4. You focus more on your own personal style. Mall stores all have a different flavor. You may walk into one store in the mall thinking you want to be completely polished and purchase black trousers. Then, next door you see a frilly pink shirt surrounded by bohemian looks, and well you just sorta get caught up in the mannequin’s style and buy the shirt. Because there is such a wide range of styles in a thrift store, you really have to ask yourself what you do like and what makes those garments stand out for you. Shopping will be a lot quicker when you know that you “can’t stand bright prints” or “hate black”…or if you know you want something with a collar.
  5. Thrifting is better for the environment. When you thrift, you cut out the resources to grow the cotton, create fabric, sew the clothing, transport the clothing across an ocean, and package the clothing for shipment. You are left with the resources that transported the clothing from its previous owner to the store. There are resources that go into running the store, but that ties with any other store. The point is not to be perfect but to take steps in the right direction.

Strangest Vegetarian Moment

spices

When I first cut meat out of my diet, I was still eating fish now and then (mostly tuna), and I was really new to the whole “eating healthy” thing. I can’t say I was terrible at it. I started eating a lot of rice and grains like quinoa for protein. At the time, I would travel to visit family friends, who were my parents’ age. Skipping those details, I had to bring my own food as this family wasn’t really vegetarian-friendly with their meals. I also felt really awkward about using their stove and oven. Thus, I brought some microwavable rice pouches. They were (and continue to be) so delicious, and I thought I could make just a small quick meal and not bother with using the kitchen much.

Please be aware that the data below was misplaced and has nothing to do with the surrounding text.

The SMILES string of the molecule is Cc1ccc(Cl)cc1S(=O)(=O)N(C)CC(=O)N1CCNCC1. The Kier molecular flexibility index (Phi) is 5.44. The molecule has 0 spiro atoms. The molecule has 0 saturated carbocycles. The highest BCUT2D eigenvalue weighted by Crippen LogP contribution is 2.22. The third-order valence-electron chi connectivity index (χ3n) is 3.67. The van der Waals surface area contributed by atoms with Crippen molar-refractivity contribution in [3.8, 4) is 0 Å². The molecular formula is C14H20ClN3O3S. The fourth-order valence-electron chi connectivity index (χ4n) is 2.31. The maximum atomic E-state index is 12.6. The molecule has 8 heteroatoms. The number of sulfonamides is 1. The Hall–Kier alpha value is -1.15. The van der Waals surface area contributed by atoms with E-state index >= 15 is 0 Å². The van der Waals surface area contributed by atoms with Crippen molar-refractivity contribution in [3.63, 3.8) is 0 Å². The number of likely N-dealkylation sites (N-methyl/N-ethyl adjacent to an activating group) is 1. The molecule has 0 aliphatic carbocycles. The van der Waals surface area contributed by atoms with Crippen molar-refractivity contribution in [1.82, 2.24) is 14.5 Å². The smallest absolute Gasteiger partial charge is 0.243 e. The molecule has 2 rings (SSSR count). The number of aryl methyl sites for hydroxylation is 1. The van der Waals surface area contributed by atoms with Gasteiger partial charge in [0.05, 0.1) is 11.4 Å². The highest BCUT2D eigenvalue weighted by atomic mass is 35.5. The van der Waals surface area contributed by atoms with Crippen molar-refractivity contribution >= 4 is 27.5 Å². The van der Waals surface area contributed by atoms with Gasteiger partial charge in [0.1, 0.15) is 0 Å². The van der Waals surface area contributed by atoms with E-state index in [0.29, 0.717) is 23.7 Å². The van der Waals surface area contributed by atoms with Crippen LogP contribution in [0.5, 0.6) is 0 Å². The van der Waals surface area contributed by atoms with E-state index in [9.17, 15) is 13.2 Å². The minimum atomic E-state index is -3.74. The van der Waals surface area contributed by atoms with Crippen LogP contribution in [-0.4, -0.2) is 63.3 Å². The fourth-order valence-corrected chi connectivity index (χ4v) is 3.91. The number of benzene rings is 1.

Before I get to the actual event, I want to note that this family was heavy on snacks and fast foods (think Twinkies). Some of the meals were just plain bizarre, and I’ll never understand why anyone put up with it (white rice covered in strawberry syrup as the main course for breakfast). I wanted to be respectful, so I tried not to say much about my new diet, although I can’t say I was silent as I was asked plenty of questions. I was even told that I “need more meat.” Whether or not that was a joke, I’ll never know.

One of the family members became really worried about my weight loss, which I personally saw as a sign that I was simply eating better. I was happy with my weight and was in a completely normal weight range for my height. I didn’t look bony or unusual in any way. In addition, I was eating plenty of food, so I’m not sure why my weight was such a big deal. No one else in the family was getting similar comments, even though I can’t say they were healthier than I was at the time. Considering this, and also the fact that the family ate relatively poorly, I felt singled out.

One evening, the dinner wasn’t exactly filling or “enough” for a vegetarian. After others had left, I brought out a microwave rice pouch, threw the empty pouch into the trash and ate my meal. Upon returning to the kitchen later, the same family member sat me down for a “big talk.” In their hands, was the empty pouch. The family member proceeded to express extreme concern because of the sodium content of the rice mix. They literally dug the pouch out of the trash to analyze what I am eating. This was completely bizarre, as I can’t understand whether they were worried about me being overweight or being too skinny. Out of all the people in our close circle, why would my sodium intake be a concern? I was one of the few people in our circle in a normal weight range, and I was clearly making an effort to eat better. Meanwhile, the others in our circle were drinking endless amounts of soda, eating junk food, and fast food.

This is a perfect example of how some people will treat you if they know you eat differently. I would get a terrible amount of questions at my last job because I didn’t eat cake, sweets, and soda during lunch. “Where do you get your protein?”…I’m not commenting on your food choices, so leave me alone! I’m not sure if this is the case, but it seems that there is a defensiveness towards me when people ASK if I’m vegetarian and learn that I am indeed. If you didn’t want to know, then why ask! I’m not pressuring you to eat a certain way. If you feel guilty about your eating habits, then deal with it yourself.

I don’t owe anyone an explanation. No one else in that circle had to explain. Eating two double-cheeseburgers at 4 A.M. was okay, but how dare I eat a pouch of rice…